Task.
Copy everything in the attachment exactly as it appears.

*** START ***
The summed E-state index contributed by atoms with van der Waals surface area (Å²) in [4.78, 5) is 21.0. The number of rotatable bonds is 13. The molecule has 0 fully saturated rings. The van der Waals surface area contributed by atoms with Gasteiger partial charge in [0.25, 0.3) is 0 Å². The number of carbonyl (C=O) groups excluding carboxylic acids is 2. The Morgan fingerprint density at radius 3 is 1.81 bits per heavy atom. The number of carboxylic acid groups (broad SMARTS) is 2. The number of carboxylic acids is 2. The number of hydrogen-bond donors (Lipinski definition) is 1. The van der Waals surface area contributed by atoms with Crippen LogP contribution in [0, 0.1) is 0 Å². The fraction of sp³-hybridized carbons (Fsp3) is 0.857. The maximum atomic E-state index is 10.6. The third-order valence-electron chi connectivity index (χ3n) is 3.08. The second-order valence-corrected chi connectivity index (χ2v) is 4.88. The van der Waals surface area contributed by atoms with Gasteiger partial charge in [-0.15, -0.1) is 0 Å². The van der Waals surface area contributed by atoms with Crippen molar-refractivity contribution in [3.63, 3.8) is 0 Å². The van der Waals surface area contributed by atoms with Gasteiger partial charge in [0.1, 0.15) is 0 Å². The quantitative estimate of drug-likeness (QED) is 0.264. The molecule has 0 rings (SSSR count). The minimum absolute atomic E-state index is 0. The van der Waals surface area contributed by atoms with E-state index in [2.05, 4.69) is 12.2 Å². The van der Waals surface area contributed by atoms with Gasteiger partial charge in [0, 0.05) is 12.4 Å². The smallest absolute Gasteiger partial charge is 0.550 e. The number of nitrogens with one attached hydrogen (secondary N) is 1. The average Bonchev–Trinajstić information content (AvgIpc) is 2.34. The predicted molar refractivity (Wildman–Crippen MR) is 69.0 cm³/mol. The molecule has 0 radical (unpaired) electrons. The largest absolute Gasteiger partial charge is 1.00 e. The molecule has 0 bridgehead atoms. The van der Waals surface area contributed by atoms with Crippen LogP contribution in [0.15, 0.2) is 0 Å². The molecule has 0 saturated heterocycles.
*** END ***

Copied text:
The summed E-state index contributed by atoms with van der Waals surface area (Å²) in [4.78, 5) is 21.0. The number of rotatable bonds is 13. The molecule has 0 fully saturated rings. The van der Waals surface area contributed by atoms with Gasteiger partial charge in [0.25, 0.3) is 0 Å². The number of carbonyl (C=O) groups excluding carboxylic acids is 2. The Morgan fingerprint density at radius 3 is 1.81 bits per heavy atom. The number of carboxylic acid groups (broad SMARTS) is 2. The number of carboxylic acids is 2. The number of hydrogen-bond donors (Lipinski definition) is 1. The van der Waals surface area contributed by atoms with Crippen LogP contribution in [0, 0.1) is 0 Å². The fraction of sp³-hybridized carbons (Fsp3) is 0.857. The maximum atomic E-state index is 10.6. The third-order valence-electron chi connectivity index (χ3n) is 3.08. The second-order valence-corrected chi connectivity index (χ2v) is 4.88. The van der Waals surface area contributed by atoms with Gasteiger partial charge in [-0.15, -0.1) is 0 Å². The van der Waals surface area contributed by atoms with Crippen molar-refractivity contribution in [3.63, 3.8) is 0 Å². The van der Waals surface area contributed by atoms with Gasteiger partial charge in [0.1, 0.15) is 0 Å². The quantitative estimate of drug-likeness (QED) is 0.264. The molecule has 0 rings (SSSR count). The minimum absolute atomic E-state index is 0. The van der Waals surface area contributed by atoms with E-state index in [2.05, 4.69) is 12.2 Å². The van der Waals surface area contributed by atoms with Gasteiger partial charge in [0, 0.05) is 12.4 Å². The smallest absolute Gasteiger partial charge is 0.550 e. The number of nitrogens with one attached hydrogen (secondary N) is 1. The average Bonchev–Trinajstić information content (AvgIpc) is 2.34. The predicted molar refractivity (Wildman–Crippen MR) is 69.0 cm³/mol. The molecule has 0 radical (unpaired) electrons. The largest absolute Gasteiger partial charge is 1.00 e. The molecule has 0 bridgehead atoms. The van der Waals surface area contributed by atoms with Crippen LogP contribution in [0.15, 0.2) is 0 Å². The molecule has 0 saturated heterocycles.